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Globus, Yoram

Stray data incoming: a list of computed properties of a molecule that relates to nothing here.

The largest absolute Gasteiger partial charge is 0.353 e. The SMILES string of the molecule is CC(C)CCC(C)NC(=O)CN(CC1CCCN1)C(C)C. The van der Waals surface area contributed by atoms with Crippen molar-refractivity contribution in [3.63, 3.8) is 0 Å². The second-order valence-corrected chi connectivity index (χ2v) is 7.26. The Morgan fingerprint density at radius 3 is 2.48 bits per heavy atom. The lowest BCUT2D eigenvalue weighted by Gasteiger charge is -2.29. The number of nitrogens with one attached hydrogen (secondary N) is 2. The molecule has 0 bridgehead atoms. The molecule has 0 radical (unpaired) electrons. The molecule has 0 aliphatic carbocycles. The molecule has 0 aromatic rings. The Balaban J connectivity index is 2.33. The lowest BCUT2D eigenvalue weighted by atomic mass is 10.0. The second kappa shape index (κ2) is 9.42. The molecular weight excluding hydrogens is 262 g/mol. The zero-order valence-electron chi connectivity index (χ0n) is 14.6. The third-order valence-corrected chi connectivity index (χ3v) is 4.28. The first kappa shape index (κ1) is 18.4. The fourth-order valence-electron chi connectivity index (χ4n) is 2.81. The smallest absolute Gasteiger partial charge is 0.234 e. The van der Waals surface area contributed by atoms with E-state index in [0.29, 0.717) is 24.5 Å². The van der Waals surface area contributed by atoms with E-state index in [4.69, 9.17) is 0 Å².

GLOBUS, YORAM (1941– ), Israeli movie producer who founded and ran the international production company, the Cannon Group, with his cousin, Menachem *Golan. From the late 1970s to the late 1980s, they produced hundreds of low-brow movies of all kinds, specializing in action films such as The Delta Force (1986) with Chuck Norris and Death Wish II (1982) starring Charles Bronson. Golan and Globus' willingness to wheel and deal earned them the nickname "the Go-Go boys." Globus balanced box-office hits with the occasional art-house drama and produced such films as Jean-Luc Godard's King Lear (1987) and Robert Altman's Fool for Love (1985). Born in Tiberias, Globus began making movies with Golan in the 1960s in Israel. Among his Israeli credits are the popular Eskimo Limon (1978) comedy and its sequels, as well as such classics as the 1974 musical Kazablan and Operation Thunderbolt (1977), the story of the IDF'S hostage rescue at Entebbe, which was nominated for an Academy Award. After the Cannon Group was sold in the late 1980s, Golan and Globus went their separate ways, although they occasionally worked together later. Globus went on to run Globus-United, which includes the largest movie theater chain in Israel, production facilities, and a distribution company.